As a consultation begins, town centre cycling rates decrease in the face of PSPOs

Cycle lane sign Cycling

Bedford Borough Council is consulting on the renewal of controversial Public Space Protection Orders (PSPOs) which are due to expire later this year.

Two PSPOs were introduced in Bedford Borough in 2016, restricting cycling in the pedestrianised area of the town centre from 9am to 6pm, and dog control orders for various areas of the Borough.

You can take part in the consultation here:

According to data collected by the Cycling Campaign for North Bedfordshire (CCNB), since  the implementation of the PSPOs there has been a decline in the number of responsible cyclists coming into the town centre.

Since January 2018, enforcement of the PSPO has been contracted out to a private company, Kingdom Securities.  The number of Fixed Penalty Notices (FPN) issued by Kingdom Securities rose six-fold within just nine months (181 in January 2018 to 1,127 in September 2018).

Round-the-world cyclist, Josh Quigley, recently fell foul of the PSPO regarding town-centre cycling earlier this year, taking to social media to vent his frustration.

PSPOs are intended to deal with a particular nuisance or problem in a particular area that is detrimental to the local community’s quality of life, by imposing conditions on the use of that area which apply to everyone.

Duncan Dollimore of Cycling UK has equated PSPOs to “geographically defined ASBOs” and expressed incredulity that they are being used to “restrict the use of public space and criminalise behaviour not normally regarded as illegal… [like] the pernicious pastime which undermines the very fabric of our society: cycling.”

The town centre PSPOs are set to expire later this year, and the Council is holding a consultation on extending them for another three years. By extending the duration of the PSPOs the Council will be able to continue to take action against those individuals that commit these anti-social behaviours.

Cycling Campaign for North Bedfordshire (CCNB) held a number of meetings with the borough and the police prior to the introduction of the PSPO in 2016.

“CCNB was in favour of the proposal to fine the minority of cyclists who ride in an aggressive and reckless manner,” said Peter Blakeman of the CCNB.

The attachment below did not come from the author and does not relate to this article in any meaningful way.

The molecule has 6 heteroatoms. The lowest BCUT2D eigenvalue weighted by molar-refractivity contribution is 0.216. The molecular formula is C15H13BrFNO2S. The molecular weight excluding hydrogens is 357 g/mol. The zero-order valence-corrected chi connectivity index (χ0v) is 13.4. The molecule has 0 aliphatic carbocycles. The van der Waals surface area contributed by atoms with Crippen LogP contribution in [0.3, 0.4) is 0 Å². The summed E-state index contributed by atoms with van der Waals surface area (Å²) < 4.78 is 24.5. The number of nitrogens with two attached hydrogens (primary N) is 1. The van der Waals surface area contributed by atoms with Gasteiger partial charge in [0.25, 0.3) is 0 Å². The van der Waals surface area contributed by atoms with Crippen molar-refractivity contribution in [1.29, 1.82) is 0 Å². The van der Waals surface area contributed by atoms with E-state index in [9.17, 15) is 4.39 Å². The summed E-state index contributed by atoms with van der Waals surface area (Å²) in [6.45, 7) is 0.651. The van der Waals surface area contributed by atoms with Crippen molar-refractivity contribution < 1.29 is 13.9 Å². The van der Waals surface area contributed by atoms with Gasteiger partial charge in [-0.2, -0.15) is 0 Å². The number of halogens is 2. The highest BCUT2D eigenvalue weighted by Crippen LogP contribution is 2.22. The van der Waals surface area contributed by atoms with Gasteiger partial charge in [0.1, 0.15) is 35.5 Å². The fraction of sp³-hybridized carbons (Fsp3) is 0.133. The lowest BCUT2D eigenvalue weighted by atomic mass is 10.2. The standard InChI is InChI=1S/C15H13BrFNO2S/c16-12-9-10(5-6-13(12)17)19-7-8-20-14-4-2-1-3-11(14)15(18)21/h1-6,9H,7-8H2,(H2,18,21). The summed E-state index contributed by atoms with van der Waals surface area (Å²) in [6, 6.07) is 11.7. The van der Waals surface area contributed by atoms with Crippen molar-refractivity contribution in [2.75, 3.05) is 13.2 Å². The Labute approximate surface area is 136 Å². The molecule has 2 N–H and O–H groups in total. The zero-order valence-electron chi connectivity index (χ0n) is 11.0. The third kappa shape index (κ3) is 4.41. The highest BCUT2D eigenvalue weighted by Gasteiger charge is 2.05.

“We were however concerned the effect the order would have on a number of disabled residents who use a bicycle or tricycle as a mobility aid in the same way that others use a mobility scooter.”

Said Peter: “We were disappointed to hear that within the first month of operation they had given out 181 fixed penalty notices (FPNs). By July this had increased to 935 and September to 1127. A number of reports were heard of the aggressive behaviour of the officers towards the elderly and foreign visitors.

“Government research has shown that incidents between cyclists and pedestrians in pedestrian areas are extremely rare and that there are no real factors which should exclude cycling in these areas. This in contrast to the increase in fatalities/serious injuries caused by users of mobility scooters.”

CCNB believe the ban should be continued for aggressive and irresponsible cyclists but by targeting all cyclists had the effect last year of reducing the number of responsible cyclists (the majority) coming to the town centre for their shopping, etc. The only routes through the town are by using the heavily congested roads around the town centre.

Cllr Charles Royden, Portfolio Holder for Environment and Transport said: “Through these PSPOs, the Council aims to promote responsible dog ownership and reduce complaints for issues such as dog fouling; and to ensure that our town centre continues to be a safe and enjoyable place for all to visit by restricting cycling in the pedestrian area. Please take part in this consultation and have your say.”

A spokesperson for Bedford BID said: “Our former Bluecaps town centre team received endless complaints from members of the public about the hazards of people cycling on pavements or pedestrianised areas.

“Polite requests to ask people to dismount by Bluecaps were often met with abuse.  The situation came to head a few years ago when an elderly lady had to be taken to hospital after being knocked over in Harpur Square.

“We fed that information back to the police and council and they made a decision to step up action with their own special team currently in operation in the town centre.

“The feedback from businesses and the public has been generally positive, and where there have been cases of complaint the council has dealt with directly.

“Quite apart from the legalities, cycling in a busy pedestrianised shopping area is impractical. Out of simple politeness people ought to dismount and push their bike for short distances.

“The restrictions only apply during busy day times. They do not apply when streets are largely empty at night.

“We have encouraged businesses to take part in this consultation so the council has the widest possible feedback upon which to make a decision based upon views from both town centre customers and businesses.”

You can take part in the consultation online at

Hard copies of the consultation can also be found at Borough Hall, the Customer Service Centre and local libraries, and you can reply by email to by writing to Consulting Bedford, Borough Hall, Cauldwell Street, Bedford MK42 9AP. Responses must be received by Friday 26 April 2019.

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